a1 Michigan State University
a2 University of Pennsylvania
The rise of the periphrastic future (PF) at the expense of the inflected future (IF) is an established historical trend in Québécois French over at least the past 150 years. Previous research has also found higher rates of PF among younger speakers, many displaying categorical use in affirmative contexts. Because an apparent time interpretation of the synchronic data fits the historical record, we expected concomitant speaker stability across the lifespan. On the contrary, our panel study of 60 Montréal speakers (1971–1984) reveals age grading in a retrograde direction. As they aged, two-thirds of the speakers we studied increased their frequency of IF, an effect heightened for members of higher socioprofessional groups. Though not sufficiently robust to stem the historical tide, increased IF use by older speakers may retard the change somewhat, providing continuing IF input to child L1 acquisition. Rather than vitiating an apparent time interpretation, these results indicate that the rate of change may be slightly overestimated if age grading acts in a retrograde direction.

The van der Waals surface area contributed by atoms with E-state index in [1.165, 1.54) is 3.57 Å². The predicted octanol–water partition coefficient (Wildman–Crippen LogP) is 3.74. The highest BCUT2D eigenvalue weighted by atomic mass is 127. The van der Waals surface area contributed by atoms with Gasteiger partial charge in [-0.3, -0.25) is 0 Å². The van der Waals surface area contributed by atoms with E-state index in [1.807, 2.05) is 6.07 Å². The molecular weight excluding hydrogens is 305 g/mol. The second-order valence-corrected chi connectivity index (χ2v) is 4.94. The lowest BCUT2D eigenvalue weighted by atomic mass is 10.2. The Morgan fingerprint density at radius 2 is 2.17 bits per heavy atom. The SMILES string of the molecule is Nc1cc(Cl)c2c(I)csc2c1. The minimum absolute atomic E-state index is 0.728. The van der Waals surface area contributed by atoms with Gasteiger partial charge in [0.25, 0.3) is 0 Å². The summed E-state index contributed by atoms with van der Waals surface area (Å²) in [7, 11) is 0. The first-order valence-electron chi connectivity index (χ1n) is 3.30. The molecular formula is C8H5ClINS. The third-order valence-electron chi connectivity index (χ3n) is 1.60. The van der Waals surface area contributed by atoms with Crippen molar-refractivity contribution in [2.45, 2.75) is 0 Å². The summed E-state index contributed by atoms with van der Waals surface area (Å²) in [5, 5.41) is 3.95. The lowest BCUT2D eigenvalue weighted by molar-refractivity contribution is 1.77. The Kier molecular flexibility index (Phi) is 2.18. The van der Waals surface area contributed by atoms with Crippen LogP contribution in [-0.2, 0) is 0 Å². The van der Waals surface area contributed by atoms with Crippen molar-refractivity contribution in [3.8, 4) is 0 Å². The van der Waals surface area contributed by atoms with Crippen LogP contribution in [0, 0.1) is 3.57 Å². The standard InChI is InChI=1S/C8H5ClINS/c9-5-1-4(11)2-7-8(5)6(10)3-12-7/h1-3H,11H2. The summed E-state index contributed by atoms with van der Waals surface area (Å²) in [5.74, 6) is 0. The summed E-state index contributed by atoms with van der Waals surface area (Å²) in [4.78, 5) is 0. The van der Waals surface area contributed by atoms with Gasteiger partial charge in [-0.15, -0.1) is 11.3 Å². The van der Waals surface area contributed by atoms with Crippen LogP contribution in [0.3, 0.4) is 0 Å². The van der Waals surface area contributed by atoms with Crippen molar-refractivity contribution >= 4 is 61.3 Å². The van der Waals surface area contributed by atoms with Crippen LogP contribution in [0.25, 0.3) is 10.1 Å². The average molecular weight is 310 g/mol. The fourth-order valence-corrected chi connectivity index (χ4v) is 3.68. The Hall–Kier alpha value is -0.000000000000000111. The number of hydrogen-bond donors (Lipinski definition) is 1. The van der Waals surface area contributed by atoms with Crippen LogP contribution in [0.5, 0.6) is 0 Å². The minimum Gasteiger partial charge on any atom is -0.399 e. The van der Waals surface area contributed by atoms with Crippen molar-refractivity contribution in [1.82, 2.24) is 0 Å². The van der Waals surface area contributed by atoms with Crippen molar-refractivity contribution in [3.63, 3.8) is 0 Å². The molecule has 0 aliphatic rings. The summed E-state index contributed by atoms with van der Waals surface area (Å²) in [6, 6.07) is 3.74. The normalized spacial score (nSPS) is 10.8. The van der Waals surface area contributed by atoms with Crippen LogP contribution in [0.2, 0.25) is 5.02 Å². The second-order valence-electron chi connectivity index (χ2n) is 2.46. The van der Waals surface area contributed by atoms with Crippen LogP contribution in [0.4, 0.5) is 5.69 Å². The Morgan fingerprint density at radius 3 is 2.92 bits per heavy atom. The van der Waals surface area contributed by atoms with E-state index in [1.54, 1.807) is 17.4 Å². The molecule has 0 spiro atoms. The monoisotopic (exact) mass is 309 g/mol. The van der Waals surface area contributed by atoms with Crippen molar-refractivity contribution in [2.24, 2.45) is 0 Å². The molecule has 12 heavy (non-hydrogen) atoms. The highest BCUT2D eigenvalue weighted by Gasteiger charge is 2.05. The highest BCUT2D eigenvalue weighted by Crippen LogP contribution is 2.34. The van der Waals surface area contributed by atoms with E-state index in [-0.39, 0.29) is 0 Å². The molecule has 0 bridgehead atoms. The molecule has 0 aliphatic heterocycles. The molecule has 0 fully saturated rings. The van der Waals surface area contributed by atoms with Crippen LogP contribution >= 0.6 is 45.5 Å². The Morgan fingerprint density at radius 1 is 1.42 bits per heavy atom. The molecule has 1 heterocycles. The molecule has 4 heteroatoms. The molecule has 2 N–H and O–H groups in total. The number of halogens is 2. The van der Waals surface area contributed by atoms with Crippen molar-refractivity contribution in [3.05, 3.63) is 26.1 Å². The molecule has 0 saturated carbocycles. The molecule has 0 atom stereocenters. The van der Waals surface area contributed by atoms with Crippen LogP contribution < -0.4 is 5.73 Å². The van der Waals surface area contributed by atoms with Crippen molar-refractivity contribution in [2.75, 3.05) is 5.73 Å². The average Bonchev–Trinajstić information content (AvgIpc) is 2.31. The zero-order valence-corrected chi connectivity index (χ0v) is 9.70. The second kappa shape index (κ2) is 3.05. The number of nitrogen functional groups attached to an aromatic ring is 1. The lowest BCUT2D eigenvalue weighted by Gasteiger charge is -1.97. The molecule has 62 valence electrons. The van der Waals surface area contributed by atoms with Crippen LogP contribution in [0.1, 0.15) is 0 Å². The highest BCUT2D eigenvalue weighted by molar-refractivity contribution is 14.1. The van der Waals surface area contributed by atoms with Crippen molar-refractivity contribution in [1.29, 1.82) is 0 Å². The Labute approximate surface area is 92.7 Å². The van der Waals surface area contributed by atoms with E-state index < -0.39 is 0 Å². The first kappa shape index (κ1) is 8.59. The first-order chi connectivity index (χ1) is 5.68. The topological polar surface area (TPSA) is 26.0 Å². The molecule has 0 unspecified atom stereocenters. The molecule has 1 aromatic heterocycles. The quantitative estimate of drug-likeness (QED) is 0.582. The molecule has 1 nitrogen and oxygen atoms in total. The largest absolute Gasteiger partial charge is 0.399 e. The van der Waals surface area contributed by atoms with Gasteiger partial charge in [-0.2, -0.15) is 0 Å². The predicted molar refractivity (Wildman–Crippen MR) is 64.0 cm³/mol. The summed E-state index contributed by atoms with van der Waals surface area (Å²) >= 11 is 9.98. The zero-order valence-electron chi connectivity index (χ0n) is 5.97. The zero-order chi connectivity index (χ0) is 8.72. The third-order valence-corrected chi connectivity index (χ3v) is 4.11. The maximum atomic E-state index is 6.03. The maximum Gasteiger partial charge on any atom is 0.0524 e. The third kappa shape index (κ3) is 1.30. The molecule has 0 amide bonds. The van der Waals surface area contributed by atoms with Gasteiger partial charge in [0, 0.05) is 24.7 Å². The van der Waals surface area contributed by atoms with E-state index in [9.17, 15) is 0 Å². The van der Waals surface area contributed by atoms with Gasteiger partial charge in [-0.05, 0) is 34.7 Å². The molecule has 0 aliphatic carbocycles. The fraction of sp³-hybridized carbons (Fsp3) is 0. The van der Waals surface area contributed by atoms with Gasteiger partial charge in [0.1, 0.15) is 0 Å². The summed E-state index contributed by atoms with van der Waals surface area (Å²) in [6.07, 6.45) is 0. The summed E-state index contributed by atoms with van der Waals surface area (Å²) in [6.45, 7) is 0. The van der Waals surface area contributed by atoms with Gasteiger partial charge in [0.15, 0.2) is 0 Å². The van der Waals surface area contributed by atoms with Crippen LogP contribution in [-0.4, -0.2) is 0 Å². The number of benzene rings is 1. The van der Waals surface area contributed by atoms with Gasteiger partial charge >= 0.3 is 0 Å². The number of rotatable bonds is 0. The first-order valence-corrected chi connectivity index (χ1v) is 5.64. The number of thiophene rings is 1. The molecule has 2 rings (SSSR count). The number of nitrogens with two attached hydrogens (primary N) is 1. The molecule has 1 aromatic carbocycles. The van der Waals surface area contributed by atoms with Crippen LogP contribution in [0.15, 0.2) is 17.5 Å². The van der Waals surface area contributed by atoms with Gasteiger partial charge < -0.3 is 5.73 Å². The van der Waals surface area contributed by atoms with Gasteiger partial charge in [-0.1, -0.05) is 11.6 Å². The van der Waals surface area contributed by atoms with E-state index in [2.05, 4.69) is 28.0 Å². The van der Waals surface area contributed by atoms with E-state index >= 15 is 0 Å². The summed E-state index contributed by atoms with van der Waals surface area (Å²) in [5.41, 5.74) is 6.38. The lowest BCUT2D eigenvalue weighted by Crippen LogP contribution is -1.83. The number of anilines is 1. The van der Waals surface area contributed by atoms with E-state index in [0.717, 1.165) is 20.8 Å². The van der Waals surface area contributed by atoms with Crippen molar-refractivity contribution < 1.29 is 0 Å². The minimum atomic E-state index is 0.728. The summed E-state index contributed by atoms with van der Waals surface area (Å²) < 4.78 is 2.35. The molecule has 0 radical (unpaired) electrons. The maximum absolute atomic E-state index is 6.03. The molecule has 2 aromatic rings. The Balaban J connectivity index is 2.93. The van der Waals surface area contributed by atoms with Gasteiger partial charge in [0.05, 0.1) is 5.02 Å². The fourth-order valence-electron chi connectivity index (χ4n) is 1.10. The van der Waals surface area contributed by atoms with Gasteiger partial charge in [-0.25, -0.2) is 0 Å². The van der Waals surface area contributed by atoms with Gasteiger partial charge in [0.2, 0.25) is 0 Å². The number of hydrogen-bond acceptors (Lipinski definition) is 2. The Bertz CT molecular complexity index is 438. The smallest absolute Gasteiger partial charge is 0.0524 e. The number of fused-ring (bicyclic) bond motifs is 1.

We are grateful to the National Science Foundation for funding this research (“Language Change Across the Lifespan,” BCS-0132463). Thanks in particular to Pierrette Thibault for consultation at many stages of this work, and to Julie Corder Medero, who wrote and revised our Python scripts. For comments, corrections, suggestions, and additional readings, we also thank Hélène Blondeau, Michael Friesner, Rick Grimm, Damien Hall, Laura Jensen, Mike Jones, Bill Labov, Marcin Morzycki, Terry Nadasdi, Kali Bybel, audience members at NWAV (New Ways of Analyzing Variation) 34, and two anonymous reviewers for Language Variation and Change. All remaining errors are entirely our own.